It’s a speech and a role that’s challenged numerous actors, including Ian McKellen, Patrick Stewart, Alan Cumming, Orson Welles and Michael Fassbender. It’s an intimidating club, but Randazzo seems ready to join its ranks. During a Friday night social gathering, someone fortuitously requested a rendition of the monologue and Randazzo obliged in humble but impressive fashion. According to Shakespeare, alcohol “provokes the desire but takes away the performance.” It certainly seems as though the wine in the room, combined with Kerry’s acting, provoked the desire of those present to see the play in its entirety, but I don’t think that’s quite what the Bard was talking about.
If Randazzo’s acting prowess isn’t enough of a selling point, there is always John Kaufmann. Kaufmann directed the fantastic Baby With The Bathwater last semester and all signs point towards Macbeth being equally impressive. Kaufmann is a genial and astounding speaker, whose words are weighed carefully but rapidly delivered. It’s clear that he’s thought deeply about the play and it’s exciting to hear him talk about it. This is the first time he’s directed the Scottish play, though he tested the Shakespearean waters by directing A Midsummer Night’s Dream a few years ago.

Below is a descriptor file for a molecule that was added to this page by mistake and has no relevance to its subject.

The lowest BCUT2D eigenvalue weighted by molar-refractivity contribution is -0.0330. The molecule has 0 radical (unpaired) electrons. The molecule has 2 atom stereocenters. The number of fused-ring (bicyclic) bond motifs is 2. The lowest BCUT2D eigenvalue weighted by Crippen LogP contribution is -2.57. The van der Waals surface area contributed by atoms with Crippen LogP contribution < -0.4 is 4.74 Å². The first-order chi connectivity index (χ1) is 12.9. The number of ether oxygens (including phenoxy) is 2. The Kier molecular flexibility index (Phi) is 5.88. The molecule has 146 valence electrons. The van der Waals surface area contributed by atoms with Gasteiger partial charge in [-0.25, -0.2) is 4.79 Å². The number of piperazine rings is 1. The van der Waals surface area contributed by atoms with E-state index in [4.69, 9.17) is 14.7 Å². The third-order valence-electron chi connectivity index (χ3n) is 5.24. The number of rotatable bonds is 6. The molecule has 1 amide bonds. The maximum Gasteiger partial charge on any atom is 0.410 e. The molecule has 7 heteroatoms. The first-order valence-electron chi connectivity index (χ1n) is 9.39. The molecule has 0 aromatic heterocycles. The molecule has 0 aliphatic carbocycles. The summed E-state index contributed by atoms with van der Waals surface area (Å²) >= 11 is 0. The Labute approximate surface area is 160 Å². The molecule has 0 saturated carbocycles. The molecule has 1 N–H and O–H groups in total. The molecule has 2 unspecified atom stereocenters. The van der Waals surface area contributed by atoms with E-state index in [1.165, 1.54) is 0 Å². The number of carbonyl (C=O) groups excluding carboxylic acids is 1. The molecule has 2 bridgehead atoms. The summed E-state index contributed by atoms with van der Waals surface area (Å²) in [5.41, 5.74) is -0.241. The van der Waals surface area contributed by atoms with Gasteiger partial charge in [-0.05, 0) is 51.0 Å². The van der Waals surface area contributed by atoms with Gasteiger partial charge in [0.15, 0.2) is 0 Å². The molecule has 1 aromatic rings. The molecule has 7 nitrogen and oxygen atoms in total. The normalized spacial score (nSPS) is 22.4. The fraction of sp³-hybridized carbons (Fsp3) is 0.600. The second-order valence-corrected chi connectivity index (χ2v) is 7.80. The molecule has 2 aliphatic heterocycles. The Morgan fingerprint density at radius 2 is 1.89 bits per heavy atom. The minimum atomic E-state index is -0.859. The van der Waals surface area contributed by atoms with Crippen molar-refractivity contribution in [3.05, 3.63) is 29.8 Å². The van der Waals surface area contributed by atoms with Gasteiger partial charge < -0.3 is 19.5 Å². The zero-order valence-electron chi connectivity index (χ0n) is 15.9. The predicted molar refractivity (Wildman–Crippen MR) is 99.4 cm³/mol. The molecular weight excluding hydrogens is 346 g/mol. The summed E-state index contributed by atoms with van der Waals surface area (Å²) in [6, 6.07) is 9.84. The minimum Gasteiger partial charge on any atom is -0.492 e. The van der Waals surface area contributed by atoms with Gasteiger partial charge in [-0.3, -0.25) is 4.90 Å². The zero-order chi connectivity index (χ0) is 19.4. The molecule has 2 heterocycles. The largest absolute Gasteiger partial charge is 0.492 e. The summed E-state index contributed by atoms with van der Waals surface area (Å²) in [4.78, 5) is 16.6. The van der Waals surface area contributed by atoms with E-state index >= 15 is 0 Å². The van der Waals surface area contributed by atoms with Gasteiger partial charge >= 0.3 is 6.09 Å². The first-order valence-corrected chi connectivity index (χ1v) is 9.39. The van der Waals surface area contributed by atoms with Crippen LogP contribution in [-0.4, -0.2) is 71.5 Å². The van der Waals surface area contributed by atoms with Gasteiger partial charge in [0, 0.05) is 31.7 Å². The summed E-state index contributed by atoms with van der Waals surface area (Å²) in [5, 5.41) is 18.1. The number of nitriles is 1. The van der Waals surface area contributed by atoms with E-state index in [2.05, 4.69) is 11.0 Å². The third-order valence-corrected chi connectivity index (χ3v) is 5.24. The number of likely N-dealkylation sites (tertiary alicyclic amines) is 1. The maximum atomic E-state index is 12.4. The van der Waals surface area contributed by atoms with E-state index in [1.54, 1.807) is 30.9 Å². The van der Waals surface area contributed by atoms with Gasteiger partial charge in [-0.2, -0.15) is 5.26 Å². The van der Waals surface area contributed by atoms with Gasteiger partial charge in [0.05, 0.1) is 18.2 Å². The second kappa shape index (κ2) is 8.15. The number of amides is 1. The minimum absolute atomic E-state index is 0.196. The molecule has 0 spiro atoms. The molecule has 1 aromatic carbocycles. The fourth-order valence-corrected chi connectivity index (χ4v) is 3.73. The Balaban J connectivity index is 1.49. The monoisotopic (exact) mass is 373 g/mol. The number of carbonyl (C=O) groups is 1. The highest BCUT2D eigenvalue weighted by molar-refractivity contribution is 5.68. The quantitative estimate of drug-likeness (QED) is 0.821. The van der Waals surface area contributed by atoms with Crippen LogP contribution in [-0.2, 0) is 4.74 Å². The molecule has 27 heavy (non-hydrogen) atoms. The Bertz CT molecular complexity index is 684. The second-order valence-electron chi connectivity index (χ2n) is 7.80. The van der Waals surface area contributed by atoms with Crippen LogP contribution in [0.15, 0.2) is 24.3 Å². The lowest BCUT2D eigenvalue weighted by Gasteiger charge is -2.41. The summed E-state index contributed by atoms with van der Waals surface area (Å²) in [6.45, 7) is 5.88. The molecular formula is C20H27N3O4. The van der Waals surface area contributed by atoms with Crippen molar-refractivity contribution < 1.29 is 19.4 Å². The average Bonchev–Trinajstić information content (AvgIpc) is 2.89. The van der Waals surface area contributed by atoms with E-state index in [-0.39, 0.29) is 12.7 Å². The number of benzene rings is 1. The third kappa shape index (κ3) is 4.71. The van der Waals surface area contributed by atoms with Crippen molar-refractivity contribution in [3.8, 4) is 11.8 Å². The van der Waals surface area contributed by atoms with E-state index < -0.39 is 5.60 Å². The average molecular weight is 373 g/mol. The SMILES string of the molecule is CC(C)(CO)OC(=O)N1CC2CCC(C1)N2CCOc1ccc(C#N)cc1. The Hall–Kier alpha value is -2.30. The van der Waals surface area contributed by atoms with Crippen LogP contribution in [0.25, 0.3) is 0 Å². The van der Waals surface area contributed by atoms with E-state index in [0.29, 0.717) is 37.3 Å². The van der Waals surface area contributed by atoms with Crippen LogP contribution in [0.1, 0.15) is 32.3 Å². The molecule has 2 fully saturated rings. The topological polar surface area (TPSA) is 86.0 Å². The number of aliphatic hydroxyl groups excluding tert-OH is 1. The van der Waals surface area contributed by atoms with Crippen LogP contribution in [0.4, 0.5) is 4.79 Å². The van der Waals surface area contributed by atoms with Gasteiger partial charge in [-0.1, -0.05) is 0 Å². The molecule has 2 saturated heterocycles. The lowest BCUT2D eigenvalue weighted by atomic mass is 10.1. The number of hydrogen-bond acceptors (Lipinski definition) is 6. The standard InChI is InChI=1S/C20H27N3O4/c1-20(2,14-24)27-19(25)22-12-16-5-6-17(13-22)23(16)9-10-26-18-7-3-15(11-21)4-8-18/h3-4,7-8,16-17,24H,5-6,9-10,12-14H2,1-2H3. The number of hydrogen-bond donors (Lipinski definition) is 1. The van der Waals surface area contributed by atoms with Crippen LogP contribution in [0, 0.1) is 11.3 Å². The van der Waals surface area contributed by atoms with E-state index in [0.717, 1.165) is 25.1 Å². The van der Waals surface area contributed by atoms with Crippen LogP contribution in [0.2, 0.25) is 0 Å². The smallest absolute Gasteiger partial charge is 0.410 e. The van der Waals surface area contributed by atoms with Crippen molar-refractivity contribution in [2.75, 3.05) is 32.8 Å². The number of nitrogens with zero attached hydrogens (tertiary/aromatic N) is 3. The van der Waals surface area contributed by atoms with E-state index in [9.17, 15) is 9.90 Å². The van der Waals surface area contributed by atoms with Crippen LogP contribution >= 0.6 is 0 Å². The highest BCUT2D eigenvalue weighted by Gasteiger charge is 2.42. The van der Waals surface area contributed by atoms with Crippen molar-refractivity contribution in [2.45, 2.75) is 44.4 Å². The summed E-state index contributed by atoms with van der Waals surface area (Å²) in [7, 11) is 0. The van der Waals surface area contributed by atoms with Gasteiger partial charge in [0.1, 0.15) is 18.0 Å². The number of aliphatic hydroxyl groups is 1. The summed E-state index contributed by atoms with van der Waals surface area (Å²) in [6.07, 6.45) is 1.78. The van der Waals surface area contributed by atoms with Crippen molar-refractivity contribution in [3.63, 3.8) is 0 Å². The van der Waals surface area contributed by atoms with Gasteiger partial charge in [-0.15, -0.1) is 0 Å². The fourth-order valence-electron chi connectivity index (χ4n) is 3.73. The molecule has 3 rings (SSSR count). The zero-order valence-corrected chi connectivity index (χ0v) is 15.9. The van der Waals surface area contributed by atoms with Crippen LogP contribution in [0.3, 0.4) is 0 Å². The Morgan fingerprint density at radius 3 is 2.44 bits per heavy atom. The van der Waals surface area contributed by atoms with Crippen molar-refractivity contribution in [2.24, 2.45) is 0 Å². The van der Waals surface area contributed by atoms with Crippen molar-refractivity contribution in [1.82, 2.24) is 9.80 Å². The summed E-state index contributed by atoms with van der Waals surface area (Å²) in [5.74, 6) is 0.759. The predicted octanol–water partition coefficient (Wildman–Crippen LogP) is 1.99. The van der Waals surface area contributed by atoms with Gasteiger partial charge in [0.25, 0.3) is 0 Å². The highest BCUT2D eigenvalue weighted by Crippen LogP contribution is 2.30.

When he directed Midsummer, Kaufmann found himself thinking, “Wow, this is a comedy and it’s got some really dark themes in it.” Now, working with Macbeth, he’s found that while it’s “a dark tragedy about evil,” there’s a lot of “fun and playfulness” in its world.
This multiplicity of moods is important for Kaufmann, who has worked hard to make sure that Macbeth and Lady Macbeth aren’t shackled into one-dimensional portrayals of evil. “If we dismiss things as evil,” said Kaufmann, “or say ‘Oh, Lady Macbeth is so crazy,’…anything dismissive in theater is not what I’m interested in.”
A notable factor in this project of complication and humanization is the relationship dynamic between Macbeth and Lady Macbeth. Lady Macbeth will be played by Olivia Love-Hatlestad’20, who had a fantastic turn in Bathwater as the wife in a comically unhealthy marriage.